For Alex Rodriguez and his teammates, the laborious trek to home run No. 600 is over. With another milestone in the books, the Yankees can turn their collective attention back to the task at hand: winning the World Series. The team and its fans got a jarring look at the toll these records can take while the team played poorly as A-Rod went nearly 50 at-bats before belting the round number on Thursday. A pennant race might even be a welcome relief now that the spotlight is somewhat removed from the game’s highest-paid player.
An obvious question lingers. Will this be the last time Rodriguez tangles with home run history? No one can say for certain without crystal balls and time machines but research and probability tend to favor A-Rod breaking Barry Bonds’ all-time record of 762.
Put on your nerd cap and consider Bill James’ Career Assessment Projector. James gives A-Rod a 44 percent chance at breaking the record. According to the algorithm, he needs to hit 43.7 home runs a year for the next 3.5 years. That number seems way too high given his recent production patterns and the computer cannot take into account Rodriguez’s injury history or the toil of playing under the New York media glare. Just doesn’t compute.
Rodriguez’s total is down considerably this year. He is leaving the yard once every 23 at-bats, down from his career level of 14.5. He is projected to tally 27 longballs this season which would be his lowest full-season total since 1997. All of these point to the beginning of the decline. Injuries, including the one caused by Lance Berkman’s hardest-hit ball as a Yankee, do not help. This is not excellent news for Yankee fans given that his $275 million contract runs through 2017. Remember – he has performance and marketing incentives for reaching each home run milestone.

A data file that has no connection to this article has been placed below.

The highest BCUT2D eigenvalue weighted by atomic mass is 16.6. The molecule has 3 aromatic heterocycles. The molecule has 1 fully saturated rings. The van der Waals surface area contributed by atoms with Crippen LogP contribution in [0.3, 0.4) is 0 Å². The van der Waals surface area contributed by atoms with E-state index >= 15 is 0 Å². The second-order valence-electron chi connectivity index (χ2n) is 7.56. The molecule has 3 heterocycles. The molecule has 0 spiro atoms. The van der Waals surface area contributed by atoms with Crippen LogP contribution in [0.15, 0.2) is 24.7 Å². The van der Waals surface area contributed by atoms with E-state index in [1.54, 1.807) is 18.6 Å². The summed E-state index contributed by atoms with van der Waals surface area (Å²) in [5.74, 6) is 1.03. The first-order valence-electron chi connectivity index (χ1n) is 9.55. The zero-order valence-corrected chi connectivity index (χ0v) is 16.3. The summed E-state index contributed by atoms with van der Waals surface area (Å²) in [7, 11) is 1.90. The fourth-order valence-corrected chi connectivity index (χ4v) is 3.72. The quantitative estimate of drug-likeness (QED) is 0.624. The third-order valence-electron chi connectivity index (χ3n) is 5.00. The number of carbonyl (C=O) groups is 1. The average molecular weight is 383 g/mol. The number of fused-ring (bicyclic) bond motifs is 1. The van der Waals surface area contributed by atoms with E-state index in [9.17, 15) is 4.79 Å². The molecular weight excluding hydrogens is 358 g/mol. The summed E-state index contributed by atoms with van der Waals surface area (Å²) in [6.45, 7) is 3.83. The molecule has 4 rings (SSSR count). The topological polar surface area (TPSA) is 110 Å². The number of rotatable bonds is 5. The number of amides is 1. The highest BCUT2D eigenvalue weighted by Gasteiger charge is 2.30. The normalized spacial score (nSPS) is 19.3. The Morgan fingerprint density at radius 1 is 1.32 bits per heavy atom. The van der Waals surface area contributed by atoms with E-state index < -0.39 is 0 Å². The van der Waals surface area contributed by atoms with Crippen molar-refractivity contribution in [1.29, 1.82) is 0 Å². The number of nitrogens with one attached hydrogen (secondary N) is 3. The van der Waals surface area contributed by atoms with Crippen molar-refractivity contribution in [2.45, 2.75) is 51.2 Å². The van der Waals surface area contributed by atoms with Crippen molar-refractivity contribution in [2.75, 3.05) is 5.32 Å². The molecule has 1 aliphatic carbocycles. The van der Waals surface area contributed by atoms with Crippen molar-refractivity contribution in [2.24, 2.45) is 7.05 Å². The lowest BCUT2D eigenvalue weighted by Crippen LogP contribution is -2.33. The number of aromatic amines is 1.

Optimists argue that last year’s hip and steroid double debacle may be causing long-term effects but the fact remains A-Rod is on the wrong side of 35. The chemically-unaided body just does not produce at peak levels past a certain age. Rodriguez will certainly have some factors in his favor as his continues his quest, including a deep lineup and a favorable ballpark but the circumstantial evidence does not seem as cheery upon further review.
Keep in mind also that Alex Rodriguez, like most players in the post-steroid era, will not age like Barry Bonds. Bonds hit 317 homers (including a single-season record 73) after his age-35 season. Barry Bonds hit as many home runs as George Brett did in his entire career after turning 35! Somehow, all of this makes Ken Griffey Jr.’s poor numbers in his declining years as refreshing as they are unsettling. All fans of the game may have caught themselves thinking something to the effect of ‘this is how a legendary career should wind down.’
Of course, the whole issue may be rendered moot a few years later if Albert Pujols continues punishing baseballs at his current pace. A healthy A-Rod can break the record with about a half-dozen more ‘productive’ seasons. There are a lot of ifs there. The question of how it will be received is an entirely different issue.
Anthony Federico covers all levels of the game for Baseball Digest and Gotham Baseball. He is the author of “Must Be Nice” – a loving look at the glory of beer-league softball. Check out www.mustbenicebook.com for more info or follow him on Twitter @AntFeds